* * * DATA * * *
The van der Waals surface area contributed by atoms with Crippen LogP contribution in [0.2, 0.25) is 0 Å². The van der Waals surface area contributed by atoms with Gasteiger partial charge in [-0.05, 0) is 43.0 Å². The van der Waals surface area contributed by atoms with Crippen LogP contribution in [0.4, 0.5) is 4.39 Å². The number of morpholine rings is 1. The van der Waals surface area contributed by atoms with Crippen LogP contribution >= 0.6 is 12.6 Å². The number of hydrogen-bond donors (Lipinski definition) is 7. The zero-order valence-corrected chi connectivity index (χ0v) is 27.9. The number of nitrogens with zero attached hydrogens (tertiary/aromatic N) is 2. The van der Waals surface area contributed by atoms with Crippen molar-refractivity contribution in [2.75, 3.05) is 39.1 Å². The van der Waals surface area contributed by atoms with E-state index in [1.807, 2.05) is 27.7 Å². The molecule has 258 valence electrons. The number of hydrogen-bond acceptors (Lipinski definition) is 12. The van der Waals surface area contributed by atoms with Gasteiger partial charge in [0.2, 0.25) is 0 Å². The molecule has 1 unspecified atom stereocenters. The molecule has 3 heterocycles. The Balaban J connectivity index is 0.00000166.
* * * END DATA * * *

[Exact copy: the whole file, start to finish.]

The van der Waals surface area contributed by atoms with Crippen LogP contribution in [0.2, 0.25) is 0 Å². The van der Waals surface area contributed by atoms with Gasteiger partial charge in [-0.05, 0) is 43.0 Å². The van der Waals surface area contributed by atoms with Crippen LogP contribution in [0.4, 0.5) is 4.39 Å². The number of morpholine rings is 1. The van der Waals surface area contributed by atoms with Crippen LogP contribution >= 0.6 is 12.6 Å². The number of hydrogen-bond donors (Lipinski definition) is 7. The zero-order valence-corrected chi connectivity index (χ0v) is 27.9. The number of nitrogens with zero attached hydrogens (tertiary/aromatic N) is 2. The van der Waals surface area contributed by atoms with Crippen molar-refractivity contribution in [2.75, 3.05) is 39.1 Å². The van der Waals surface area contributed by atoms with E-state index in [1.807, 2.05) is 27.7 Å². The molecule has 258 valence electrons. The number of hydrogen-bond acceptors (Lipinski definition) is 12. The van der Waals surface area contributed by atoms with Gasteiger partial charge in [0.2, 0.25) is 0 Å². The molecule has 1 unspecified atom stereocenters. The molecule has 3 heterocycles. The Balaban J connectivity index is 0.00000166.